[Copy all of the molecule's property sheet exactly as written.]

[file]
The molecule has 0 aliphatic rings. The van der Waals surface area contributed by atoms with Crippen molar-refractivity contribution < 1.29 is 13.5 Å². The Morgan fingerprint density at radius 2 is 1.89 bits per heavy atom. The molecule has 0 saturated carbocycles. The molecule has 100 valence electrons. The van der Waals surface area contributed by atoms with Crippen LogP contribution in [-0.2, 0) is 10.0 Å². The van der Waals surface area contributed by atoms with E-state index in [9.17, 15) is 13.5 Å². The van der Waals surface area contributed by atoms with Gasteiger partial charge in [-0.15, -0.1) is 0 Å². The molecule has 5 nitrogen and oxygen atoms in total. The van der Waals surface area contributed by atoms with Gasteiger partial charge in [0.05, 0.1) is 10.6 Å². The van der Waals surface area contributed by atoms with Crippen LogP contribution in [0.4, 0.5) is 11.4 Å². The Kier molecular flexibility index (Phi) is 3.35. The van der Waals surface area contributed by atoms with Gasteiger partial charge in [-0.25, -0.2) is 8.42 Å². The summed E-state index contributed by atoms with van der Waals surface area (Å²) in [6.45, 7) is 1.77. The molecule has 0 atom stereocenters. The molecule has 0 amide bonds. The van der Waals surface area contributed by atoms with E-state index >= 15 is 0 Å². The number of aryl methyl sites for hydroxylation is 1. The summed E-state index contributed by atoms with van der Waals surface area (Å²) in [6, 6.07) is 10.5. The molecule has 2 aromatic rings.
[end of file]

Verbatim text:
The molecule has 0 aliphatic rings. The van der Waals surface area contributed by atoms with Crippen molar-refractivity contribution < 1.29 is 13.5 Å². The Morgan fingerprint density at radius 2 is 1.89 bits per heavy atom. The molecule has 0 saturated carbocycles. The molecule has 100 valence electrons. The van der Waals surface area contributed by atoms with Crippen LogP contribution in [-0.2, 0) is 10.0 Å². The van der Waals surface area contributed by atoms with E-state index in [9.17, 15) is 13.5 Å². The van der Waals surface area contributed by atoms with Gasteiger partial charge in [-0.15, -0.1) is 0 Å². The molecule has 5 nitrogen and oxygen atoms in total. The van der Waals surface area contributed by atoms with Gasteiger partial charge in [0.05, 0.1) is 10.6 Å². The van der Waals surface area contributed by atoms with Crippen LogP contribution in [0.4, 0.5) is 11.4 Å². The Kier molecular flexibility index (Phi) is 3.35. The van der Waals surface area contributed by atoms with Gasteiger partial charge in [-0.25, -0.2) is 8.42 Å². The summed E-state index contributed by atoms with van der Waals surface area (Å²) in [6.45, 7) is 1.77. The molecule has 0 atom stereocenters. The molecule has 0 amide bonds. The van der Waals surface area contributed by atoms with E-state index >= 15 is 0 Å². The number of aryl methyl sites for hydroxylation is 1. The summed E-state index contributed by atoms with van der Waals surface area (Å²) in [6, 6.07) is 10.5. The molecule has 2 aromatic rings.